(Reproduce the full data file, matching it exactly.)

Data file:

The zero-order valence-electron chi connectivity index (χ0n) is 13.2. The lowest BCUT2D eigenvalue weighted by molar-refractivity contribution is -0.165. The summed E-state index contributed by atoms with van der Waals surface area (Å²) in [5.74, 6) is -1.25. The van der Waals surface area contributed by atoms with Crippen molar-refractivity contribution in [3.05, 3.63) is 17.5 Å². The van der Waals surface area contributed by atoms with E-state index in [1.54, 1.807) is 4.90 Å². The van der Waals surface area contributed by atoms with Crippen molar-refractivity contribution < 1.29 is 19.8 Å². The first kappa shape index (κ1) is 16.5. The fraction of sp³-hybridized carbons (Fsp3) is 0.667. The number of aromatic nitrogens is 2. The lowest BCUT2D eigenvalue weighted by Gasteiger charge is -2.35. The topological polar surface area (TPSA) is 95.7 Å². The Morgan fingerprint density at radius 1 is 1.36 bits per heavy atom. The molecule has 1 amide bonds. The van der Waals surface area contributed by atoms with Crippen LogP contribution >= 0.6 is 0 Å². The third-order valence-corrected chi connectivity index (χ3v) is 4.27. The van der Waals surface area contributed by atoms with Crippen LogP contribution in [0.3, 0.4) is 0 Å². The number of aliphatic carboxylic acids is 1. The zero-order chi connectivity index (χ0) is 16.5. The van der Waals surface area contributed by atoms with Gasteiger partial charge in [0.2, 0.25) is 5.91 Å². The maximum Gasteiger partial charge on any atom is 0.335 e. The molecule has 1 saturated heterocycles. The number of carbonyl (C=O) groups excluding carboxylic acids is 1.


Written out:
The zero-order valence-electron chi connectivity index (χ0n) is 13.2. The lowest BCUT2D eigenvalue weighted by molar-refractivity contribution is -0.165. The summed E-state index contributed by atoms with van der Waals surface area (Å²) in [5.74, 6) is -1.25. The van der Waals surface area contributed by atoms with Crippen molar-refractivity contribution in [3.05, 3.63) is 17.5 Å². The van der Waals surface area contributed by atoms with E-state index in [1.54, 1.807) is 4.90 Å². The van der Waals surface area contributed by atoms with Crippen molar-refractivity contribution < 1.29 is 19.8 Å². The first kappa shape index (κ1) is 16.5. The fraction of sp³-hybridized carbons (Fsp3) is 0.667. The number of aromatic nitrogens is 2. The lowest BCUT2D eigenvalue weighted by Gasteiger charge is -2.35. The topological polar surface area (TPSA) is 95.7 Å². The Morgan fingerprint density at radius 1 is 1.36 bits per heavy atom. The molecule has 1 amide bonds. The van der Waals surface area contributed by atoms with Crippen LogP contribution >= 0.6 is 0 Å². The third-order valence-corrected chi connectivity index (χ3v) is 4.27. The van der Waals surface area contributed by atoms with Crippen LogP contribution in [0.3, 0.4) is 0 Å². The number of aliphatic carboxylic acids is 1. The zero-order chi connectivity index (χ0) is 16.5. The van der Waals surface area contributed by atoms with Gasteiger partial charge in [0.2, 0.25) is 5.91 Å². The maximum Gasteiger partial charge on any atom is 0.335 e. The molecule has 1 saturated heterocycles. The number of carbonyl (C=O) groups excluding carboxylic acids is 1.